Cedar Gate Technologies (Cedar Gate) finds that of nearly 2.4 million women in its commercially insured Healthcare Benchmark Database, 55% are unlikely to get a recommended mammogram based on the company’s predictive AI model.
The model surfaces a probability score for whether or not a woman is likely to get a mammogram based on U.S. Preventive Services Task Force (USPSTF) guidelines. These guidelines recommend that women between the ages of 40 and 75 at average risk of developing breast cancer have a screening mammogram once every two years. More than 1.3 million (54.6%) of 2,388,731 women in the recommended group fell below Cedar Gate’s predictive scoring threshold. These women were identified as “unlikely” to get a mammogram.
With data from more than 12 million member lives, Cedar Gate’s proprietary national Health Benchmark Database enables payers, self-funded employers, brokers, consultants, and providers to better understand patient and member needs. Healthcare delivery organizations can use the information to proactively identify and allocate resources that increase the number of women who get their recommended mammogram screenings, resulting in better outcomes for everyone.
“Breast Cancer Awareness Month is a time when we all focus on the importance of mammograms for saving lives,” said David B. Snow, Jr., CEO of Cedar Gate. “Our data highlights the reality that millions of women still do not get their recommended mammograms. We know that early diagnosis is important to improve treatment options and outcomes for someone with breast cancer. This data can help healthcare organizations identify patients and members in their population who are unlikely to get mammograms, and design outreach programs to increase lifesaving screenings.”
The data also shows that the average age of commercially insured patients in the Cedar Gate database with breast cancer as a primary diagnosis is 58 years. This is several years younger than the median age of 63 years for all populations (including people on Medicare), according to cancer.net. It highlights the value of capturing and analyzing information on targeted patient populations like those in Cedar Gate’s Health Benchmark Database.
Additionally, the data shows a marked increase of women with estrogen- and progesterone-receptor-positive cancers (ER+ / PR+) who received a genetic test between July 2021 and June 2022 compared to the previous year, rising 34% from 11% to 15%. Genetic testing can reveal whether someone has one of nine known and actionable genetic mutations. Understanding these genetic mutations can inform surveillance recommendations, care plans, and treatment. The data supports trends showing that genetic tests are becoming more accessible for people at higher-than-average risk of developing breast cancer or when recommended by a doctor.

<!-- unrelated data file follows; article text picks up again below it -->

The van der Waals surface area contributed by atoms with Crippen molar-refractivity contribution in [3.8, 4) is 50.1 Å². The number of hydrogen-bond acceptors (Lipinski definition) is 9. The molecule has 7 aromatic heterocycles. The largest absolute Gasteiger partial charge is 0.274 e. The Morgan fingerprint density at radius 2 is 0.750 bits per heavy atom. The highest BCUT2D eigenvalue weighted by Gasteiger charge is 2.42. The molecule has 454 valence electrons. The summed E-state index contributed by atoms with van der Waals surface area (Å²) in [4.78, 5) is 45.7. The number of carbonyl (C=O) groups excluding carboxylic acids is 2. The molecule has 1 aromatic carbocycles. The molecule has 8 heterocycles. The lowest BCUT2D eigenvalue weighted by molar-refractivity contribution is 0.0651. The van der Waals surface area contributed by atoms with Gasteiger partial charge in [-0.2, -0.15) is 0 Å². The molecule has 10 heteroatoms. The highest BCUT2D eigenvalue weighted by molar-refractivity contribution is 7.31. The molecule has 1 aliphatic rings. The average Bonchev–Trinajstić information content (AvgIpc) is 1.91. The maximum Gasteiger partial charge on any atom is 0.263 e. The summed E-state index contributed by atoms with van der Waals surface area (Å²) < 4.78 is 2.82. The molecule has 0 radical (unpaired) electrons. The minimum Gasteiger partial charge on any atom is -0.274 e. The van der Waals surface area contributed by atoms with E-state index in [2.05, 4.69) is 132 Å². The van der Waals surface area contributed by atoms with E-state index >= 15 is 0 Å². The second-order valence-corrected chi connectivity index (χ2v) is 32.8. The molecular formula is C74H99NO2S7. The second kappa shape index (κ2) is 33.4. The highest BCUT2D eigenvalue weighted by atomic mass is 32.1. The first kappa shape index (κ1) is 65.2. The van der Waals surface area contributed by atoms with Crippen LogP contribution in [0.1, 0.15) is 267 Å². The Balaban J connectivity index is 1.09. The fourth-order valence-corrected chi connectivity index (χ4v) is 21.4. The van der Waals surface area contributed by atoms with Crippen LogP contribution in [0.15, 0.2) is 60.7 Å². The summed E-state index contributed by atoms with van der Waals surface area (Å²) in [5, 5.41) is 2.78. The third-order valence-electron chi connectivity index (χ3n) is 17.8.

“In value-based care models, where wellness, prevention, and early interventions are at the center of care, leveraging data like this from our Healthcare Benchmark Database helps payers, providers, and employers take actions that support access and encourage health in their populations.”
According to the Susan G. Komen organization, more than 350,000 new cases of invasive breast cancer and ductal carcinoma in situ (DCIS) will be diagnosed in 2023 in the United States. More than 43,000 people will die as a result of breast cancer this year. Regular screening mammograms are still one of the best ways to catch breast cancer early. Early diagnosis can lead to more treatment options, according to the CDC, and can lower the risk of dying.
About Cedar Gate Technologies:
Cedar Gate enables payers, providers, employers, and service administrators to excel at value-based care with a unified technology and services platform delivering analytics, population health, and payment technology on a single data management foundation. From primary care attribution, to bundled payments, to capitation, Cedar Gate is improving clinical, financial, and operational outcomes for every payment model in all lines of business.
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